Feudalism Lesson Plan

Instructor: Dana Dance-Schissel

Dana teaches social sciences at the college level and English and psychology at the high school level. She has master's degrees in applied, clinical and community psychology.

Have you always wanted to be the lord of the land? Study.com makes it happen in your instruction on feudalism with the help of an engaging classroom activity and an informative text lesson.

Learning Objectives:

Upon completion of this lesson, students will be able to:

  • outline the economic and political practices of feudalism
  • analyze the pros and cons of feudalism


1 hour


  • Construction paper
  • Markers

Curriculum Standards


Identify key steps in a text's description of a process related to history/social studies (e.g., how a bill becomes law, how interest rates are raised or lowered).


Integrate visual information (e.g., in charts, graphs, photographs, videos, or maps) with other information in print and digital texts.

Key Vocabulary

  • Feudalism
  • Lord
  • Vassal


  • Begin by passing out a sheet of construction paper to each student.
  • Explain to the students that this sheet represents their land. Tell them that they can put whatever they want on the land, but that they must live on the land and produce something on the land. In short, their livelihood depends on this land.
  • Now give students some time to design the layout of their land using the markers.
  • When all students have finished designing their plot of land, have them present their designs to the class.
  • Now watch the introduction, What Was Feudalism? and How Did Feudalism Work? sections of the Study.com video lesson What is Medieval Feudalism? - Definition, Structure & History.
  • Discuss and define key vocabulary, as necessary.
  • Explain to the students that the land you gave them and that they designed will be governed under the principles of feudalism. Therefore, you are their lord and they are vassals. This means that everything that they drew on their land belongs to you. Furthermore, everything that they produce on their land belongs to you. In return, you will let them live and work the land while offering them protection. How do the students feel about this? Discuss briefly as a class.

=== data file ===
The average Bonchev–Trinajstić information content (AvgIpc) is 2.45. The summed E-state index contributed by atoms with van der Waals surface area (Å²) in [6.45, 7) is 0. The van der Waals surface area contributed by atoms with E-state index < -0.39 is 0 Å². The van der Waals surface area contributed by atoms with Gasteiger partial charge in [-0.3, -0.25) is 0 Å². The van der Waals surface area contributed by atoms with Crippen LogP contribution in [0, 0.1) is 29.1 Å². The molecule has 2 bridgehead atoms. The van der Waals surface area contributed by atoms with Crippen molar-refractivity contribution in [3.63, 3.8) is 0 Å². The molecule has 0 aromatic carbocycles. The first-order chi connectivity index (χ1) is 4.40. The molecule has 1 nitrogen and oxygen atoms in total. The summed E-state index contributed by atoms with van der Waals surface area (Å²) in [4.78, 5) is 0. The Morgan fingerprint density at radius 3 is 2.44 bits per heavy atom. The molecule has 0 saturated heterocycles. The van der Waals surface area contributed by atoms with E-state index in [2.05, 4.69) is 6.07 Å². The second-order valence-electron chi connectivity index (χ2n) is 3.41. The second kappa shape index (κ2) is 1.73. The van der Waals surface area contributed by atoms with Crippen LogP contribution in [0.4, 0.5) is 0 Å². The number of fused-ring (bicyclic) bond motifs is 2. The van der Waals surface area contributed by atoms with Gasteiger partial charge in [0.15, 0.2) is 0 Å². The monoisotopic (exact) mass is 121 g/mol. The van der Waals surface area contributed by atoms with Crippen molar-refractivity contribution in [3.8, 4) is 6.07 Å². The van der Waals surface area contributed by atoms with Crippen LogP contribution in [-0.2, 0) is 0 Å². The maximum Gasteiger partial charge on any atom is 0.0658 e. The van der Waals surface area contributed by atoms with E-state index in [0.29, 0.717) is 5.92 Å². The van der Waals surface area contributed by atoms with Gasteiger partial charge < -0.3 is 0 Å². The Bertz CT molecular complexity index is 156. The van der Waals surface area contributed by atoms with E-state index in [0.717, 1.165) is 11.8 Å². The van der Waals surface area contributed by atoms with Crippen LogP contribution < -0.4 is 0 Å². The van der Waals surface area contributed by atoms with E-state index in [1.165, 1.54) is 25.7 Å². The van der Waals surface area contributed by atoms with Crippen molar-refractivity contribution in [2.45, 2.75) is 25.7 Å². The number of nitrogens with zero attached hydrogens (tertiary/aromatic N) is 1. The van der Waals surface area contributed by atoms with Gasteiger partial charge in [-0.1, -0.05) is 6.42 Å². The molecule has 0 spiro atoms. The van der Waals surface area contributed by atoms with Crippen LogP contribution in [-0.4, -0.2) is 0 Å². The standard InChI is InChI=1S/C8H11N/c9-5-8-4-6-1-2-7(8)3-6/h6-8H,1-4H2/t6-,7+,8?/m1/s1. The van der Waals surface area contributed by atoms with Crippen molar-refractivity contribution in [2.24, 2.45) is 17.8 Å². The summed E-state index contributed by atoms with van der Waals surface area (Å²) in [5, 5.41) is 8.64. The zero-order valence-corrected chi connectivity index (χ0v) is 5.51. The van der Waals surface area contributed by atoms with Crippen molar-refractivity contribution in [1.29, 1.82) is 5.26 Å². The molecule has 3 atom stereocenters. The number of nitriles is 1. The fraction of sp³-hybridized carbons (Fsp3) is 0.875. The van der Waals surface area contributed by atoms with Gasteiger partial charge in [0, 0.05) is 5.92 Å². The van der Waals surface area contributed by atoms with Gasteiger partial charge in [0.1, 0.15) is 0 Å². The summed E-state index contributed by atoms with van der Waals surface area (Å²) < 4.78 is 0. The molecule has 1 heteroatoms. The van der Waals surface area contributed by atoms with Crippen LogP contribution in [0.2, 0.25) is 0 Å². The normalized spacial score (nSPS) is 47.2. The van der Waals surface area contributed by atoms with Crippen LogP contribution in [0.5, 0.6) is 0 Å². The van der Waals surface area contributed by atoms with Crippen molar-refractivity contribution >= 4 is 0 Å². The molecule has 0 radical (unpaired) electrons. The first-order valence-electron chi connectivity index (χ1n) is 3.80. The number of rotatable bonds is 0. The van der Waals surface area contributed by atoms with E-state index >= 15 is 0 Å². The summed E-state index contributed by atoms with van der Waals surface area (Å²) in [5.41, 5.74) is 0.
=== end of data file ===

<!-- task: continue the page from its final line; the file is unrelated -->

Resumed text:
• Next, have students work in small groups to list some potential pros and cons of feudalism. Have them share their lists with the class for discussion, writing the pros and cons on the board.
  • Watch the remainder of the lesson.
  • Revisit the list of pros and cons. Did the students' ideas regarding the pros and cons match up with the information provided in the lesson? Why or why not?

Discussion Questions?

  • How is feudalism different from capitalism?
  • How different would our lives be if we lived in a system of feudalism?


  • Assign students to small groups. Each group must find a popular franchise with which to affiliate. The group should then document the responsibilities and obligations they have as franchisees. How does this compare to feudalism?
  • Have students research companies that allow consumers to rent-to-own products. How does this practice compare to feudalism?

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